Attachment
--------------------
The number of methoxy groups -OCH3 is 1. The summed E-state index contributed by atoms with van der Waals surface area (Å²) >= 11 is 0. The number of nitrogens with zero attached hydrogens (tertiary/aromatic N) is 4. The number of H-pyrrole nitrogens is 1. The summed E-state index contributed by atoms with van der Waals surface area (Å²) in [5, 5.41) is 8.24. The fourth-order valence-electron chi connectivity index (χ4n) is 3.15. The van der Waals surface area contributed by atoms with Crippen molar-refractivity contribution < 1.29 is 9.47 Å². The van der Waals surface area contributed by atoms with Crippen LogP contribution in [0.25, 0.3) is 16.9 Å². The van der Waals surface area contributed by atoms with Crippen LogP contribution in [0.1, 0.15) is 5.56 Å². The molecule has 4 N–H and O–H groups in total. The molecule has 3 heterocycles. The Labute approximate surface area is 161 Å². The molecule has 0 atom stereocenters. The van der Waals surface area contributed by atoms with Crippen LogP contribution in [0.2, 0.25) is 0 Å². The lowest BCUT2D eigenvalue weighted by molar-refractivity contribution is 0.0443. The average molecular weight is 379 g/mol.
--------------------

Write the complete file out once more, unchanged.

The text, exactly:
The number of methoxy groups -OCH3 is 1. The summed E-state index contributed by atoms with van der Waals surface area (Å²) >= 11 is 0. The number of nitrogens with zero attached hydrogens (tertiary/aromatic N) is 4. The number of H-pyrrole nitrogens is 1. The summed E-state index contributed by atoms with van der Waals surface area (Å²) in [5, 5.41) is 8.24. The fourth-order valence-electron chi connectivity index (χ4n) is 3.15. The van der Waals surface area contributed by atoms with Crippen molar-refractivity contribution < 1.29 is 9.47 Å². The van der Waals surface area contributed by atoms with Crippen LogP contribution in [0.25, 0.3) is 16.9 Å². The van der Waals surface area contributed by atoms with Crippen LogP contribution in [0.1, 0.15) is 5.56 Å². The molecule has 4 N–H and O–H groups in total. The molecule has 3 heterocycles. The Labute approximate surface area is 161 Å². The molecule has 0 atom stereocenters. The van der Waals surface area contributed by atoms with Crippen LogP contribution in [0.2, 0.25) is 0 Å². The lowest BCUT2D eigenvalue weighted by molar-refractivity contribution is 0.0443. The average molecular weight is 379 g/mol.